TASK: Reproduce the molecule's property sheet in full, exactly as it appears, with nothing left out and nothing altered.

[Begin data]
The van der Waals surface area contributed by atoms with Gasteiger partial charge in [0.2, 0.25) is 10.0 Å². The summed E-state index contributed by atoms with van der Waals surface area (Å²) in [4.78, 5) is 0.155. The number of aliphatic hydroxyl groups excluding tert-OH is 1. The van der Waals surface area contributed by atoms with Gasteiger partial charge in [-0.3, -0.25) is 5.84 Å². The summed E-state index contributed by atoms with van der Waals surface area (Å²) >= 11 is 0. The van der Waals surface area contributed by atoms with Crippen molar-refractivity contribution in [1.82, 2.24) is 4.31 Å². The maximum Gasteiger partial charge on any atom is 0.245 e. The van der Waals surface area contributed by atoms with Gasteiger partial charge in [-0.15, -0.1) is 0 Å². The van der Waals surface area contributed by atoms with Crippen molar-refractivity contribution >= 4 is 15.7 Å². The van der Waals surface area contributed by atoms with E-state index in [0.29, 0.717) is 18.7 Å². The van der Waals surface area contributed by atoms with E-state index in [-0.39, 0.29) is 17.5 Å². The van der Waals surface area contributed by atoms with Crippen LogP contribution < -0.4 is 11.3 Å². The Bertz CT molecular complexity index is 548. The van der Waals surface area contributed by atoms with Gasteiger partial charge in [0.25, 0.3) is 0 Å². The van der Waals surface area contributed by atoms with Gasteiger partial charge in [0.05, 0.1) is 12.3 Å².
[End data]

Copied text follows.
The van der Waals surface area contributed by atoms with Gasteiger partial charge in [0.2, 0.25) is 10.0 Å². The summed E-state index contributed by atoms with van der Waals surface area (Å²) in [4.78, 5) is 0.155. The number of aliphatic hydroxyl groups excluding tert-OH is 1. The van der Waals surface area contributed by atoms with Gasteiger partial charge in [-0.3, -0.25) is 5.84 Å². The summed E-state index contributed by atoms with van der Waals surface area (Å²) >= 11 is 0. The van der Waals surface area contributed by atoms with Crippen molar-refractivity contribution in [1.82, 2.24) is 4.31 Å². The maximum Gasteiger partial charge on any atom is 0.245 e. The van der Waals surface area contributed by atoms with Gasteiger partial charge in [-0.15, -0.1) is 0 Å². The van der Waals surface area contributed by atoms with Crippen molar-refractivity contribution >= 4 is 15.7 Å². The van der Waals surface area contributed by atoms with E-state index in [0.29, 0.717) is 18.7 Å². The van der Waals surface area contributed by atoms with E-state index in [-0.39, 0.29) is 17.5 Å². The van der Waals surface area contributed by atoms with Crippen LogP contribution < -0.4 is 11.3 Å². The Bertz CT molecular complexity index is 548. The van der Waals surface area contributed by atoms with Gasteiger partial charge in [0.25, 0.3) is 0 Å². The van der Waals surface area contributed by atoms with Gasteiger partial charge in [0.05, 0.1) is 12.3 Å².